Primary Urgent Care Services Consultation - Review

Consultation review: Urgent Primary Care

May 2018



In October-December 2017, Oldham CCG undertook a major consultation relating to proposed changes to Urgent Primary Care provision in the borough.  A decision was made at the Governing Body meeting in January 2018 which reflected the views expressed during the consultation. At the time of writing, work is ongoing to operationalise the proposals.

What we did

An Urgent Primary Care Oversight Group (UPCOG) was established to oversee the consultation. This was chaired by the CCG’s Vice Chair/ Lay Member for Patient and Public Involvement.

UPCOG met before during and after consultation to provide assurance that the consultation was both effective and compliant with the relevant legislation, guidance and case law.

A prospectus was published to explain the issues, set out the case for change, share the learning from the pre-consultation period, set out the CCG’s proposals and an alternative proposal and explain how local people can take part.

The approach mixed a need to have a meaningful number and sufficiently representative sample of participants overall (and from each Cluster as well as outside Oldham), to give anybody who wished the opportunity to take part and to specifically target groups who were identified as potentially being disadvantaged by the proposals as a result of the Equality Impact Assessment undertaken.

This multi-methodology approach also ensure a mix of qualitative and quantitative inputs, enabling the CCG to understand in more people why people think the way they do about urgent primary care.

The consultation featured 3 strands of work:

  • The main face-to-face survey undertaken on the CCG’s behalf by Membership Engagement Services. 2,542 residents were surveyed across the 5 clusters and also in 3 out of area locations (Mossley, Milnrow and Middleton) to capture the views of non-Oldham residents/registered patients who may use Oldham’s Urgent Care services. A variety of locations were used, including the Royal Oldham Hospital and the Integrated Care Centre.
  • The same survey undertaken online by the CCG using Survey Monkey. This resulted in a further 80 responses and more detailed/lengthy comments from the consultees. 
  • 17 community groups were spoken with during the consultation process, seeking the views of protected characteristic groups who were identified as potentially being disadvantaged by the proposals as a result of the Equality Impact Assessment undertaken.

What worked well?

  • Having a formal oversight group worked well to ensure there was a link during the work to the Governing Body, the right questions were asked to assure the robustness of the methodology and that there was sufficient clinical leadership of the consultation work. Patients were brought onto the group at the options appraisal stage.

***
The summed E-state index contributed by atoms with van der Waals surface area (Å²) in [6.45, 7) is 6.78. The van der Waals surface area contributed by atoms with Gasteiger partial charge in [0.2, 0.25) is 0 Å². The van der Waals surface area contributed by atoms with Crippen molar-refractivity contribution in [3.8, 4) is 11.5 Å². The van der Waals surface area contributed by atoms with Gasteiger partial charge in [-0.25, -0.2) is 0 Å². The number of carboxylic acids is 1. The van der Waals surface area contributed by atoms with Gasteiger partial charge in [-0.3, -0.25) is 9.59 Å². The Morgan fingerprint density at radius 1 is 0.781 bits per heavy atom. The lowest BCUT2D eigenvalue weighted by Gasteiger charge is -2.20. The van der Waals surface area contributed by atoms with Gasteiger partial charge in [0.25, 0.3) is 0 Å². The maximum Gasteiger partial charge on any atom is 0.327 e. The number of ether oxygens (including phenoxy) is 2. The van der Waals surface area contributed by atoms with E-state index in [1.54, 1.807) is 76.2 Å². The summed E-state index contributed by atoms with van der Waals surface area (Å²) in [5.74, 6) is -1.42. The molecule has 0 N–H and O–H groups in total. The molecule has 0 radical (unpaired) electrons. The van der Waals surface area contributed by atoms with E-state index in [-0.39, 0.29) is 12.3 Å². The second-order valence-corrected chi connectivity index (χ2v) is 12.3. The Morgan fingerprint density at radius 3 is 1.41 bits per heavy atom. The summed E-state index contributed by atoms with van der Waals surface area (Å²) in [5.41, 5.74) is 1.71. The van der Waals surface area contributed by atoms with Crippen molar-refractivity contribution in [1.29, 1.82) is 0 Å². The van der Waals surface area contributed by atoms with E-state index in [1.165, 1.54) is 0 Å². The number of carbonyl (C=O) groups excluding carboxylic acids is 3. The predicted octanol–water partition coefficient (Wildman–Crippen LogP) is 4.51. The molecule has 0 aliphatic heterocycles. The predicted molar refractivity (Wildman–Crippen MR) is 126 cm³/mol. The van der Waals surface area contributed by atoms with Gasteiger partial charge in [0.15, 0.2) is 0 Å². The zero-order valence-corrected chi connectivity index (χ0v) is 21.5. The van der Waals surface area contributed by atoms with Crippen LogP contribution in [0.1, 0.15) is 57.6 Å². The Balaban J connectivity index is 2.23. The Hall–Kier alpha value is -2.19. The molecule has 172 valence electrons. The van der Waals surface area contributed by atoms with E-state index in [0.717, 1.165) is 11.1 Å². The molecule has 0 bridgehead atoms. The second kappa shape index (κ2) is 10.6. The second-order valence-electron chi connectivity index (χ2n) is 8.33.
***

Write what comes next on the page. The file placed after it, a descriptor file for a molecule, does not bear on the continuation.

• The main methodology – street based surveying was effective in terms of the overall sample size and representativeness of Oldham geographically and ethnically. It mitigated against the risk of participants ‘self selecting’ and us only hearing from a limited range of people.
  • The prospectus document was well received. It was accessible without ‘dumbing down’ the quite complex issues involved. The use of (real) clinicians as our voices in the document worked well.
  • The work with community groups was generally very well received. The approach of going out to existing meetings and events rather than inviting people to separate events worked well – people were comfortable to speak their minds on their own territory and amongst friends.
  • Pre-consultation work to explain the case for change and the rationale behind the proposals with local leaders and opinion formers was time well spent. This led to us being able to undertake the consultation without misunderstandings or local campaigns as has happened with similar proposals elsewhere.

What could be improved?

  • Ideally we would have been able to involve members of the public in developing the proposals more at a much earlier stage of the work. We would then have involved these people in developing the narratives and consultation methodologies, and potentially in the oversight of the work.
  • The main problem with street surveying was the cost, which would be prohibitive if we were to use it as a regular methodology for engagement. It is a tactical which needs to be used sparingly.
  • We could have made more use of clinical leaders to front the proposals, including attending more of the face to face sessions. Where we did use GPs, practice nurses etc. to explain the proposals and lead discussions with the public, this was extremely well received.


  • Thought should be given making the UPCOG group a formalised standing committee as a sub-committee of Governing Body to assure the ongoing public involvement of the CCG and report to the Governing Body. This committee would have patient representation and further thought would need to be given about how these people would be selected and supported – possibly with the involvement of Healthwatch Oldham.
  • Thought should be given to how we can make use of patient activists or community champions to canvass the views of their communities to ensure we can gather views at scale in a sustainable manner.
  • The Engagement function needs to be better linked into the commissioning team to identify at the earliest possible stage when ideas or themes are starting to coalesce into becoming a programme of work. This would enable us to support the work by bringing in patient voices earlier.
  • We need to identify engagement sessions earlier to make it easier to get these into the diaries of clinical leaders.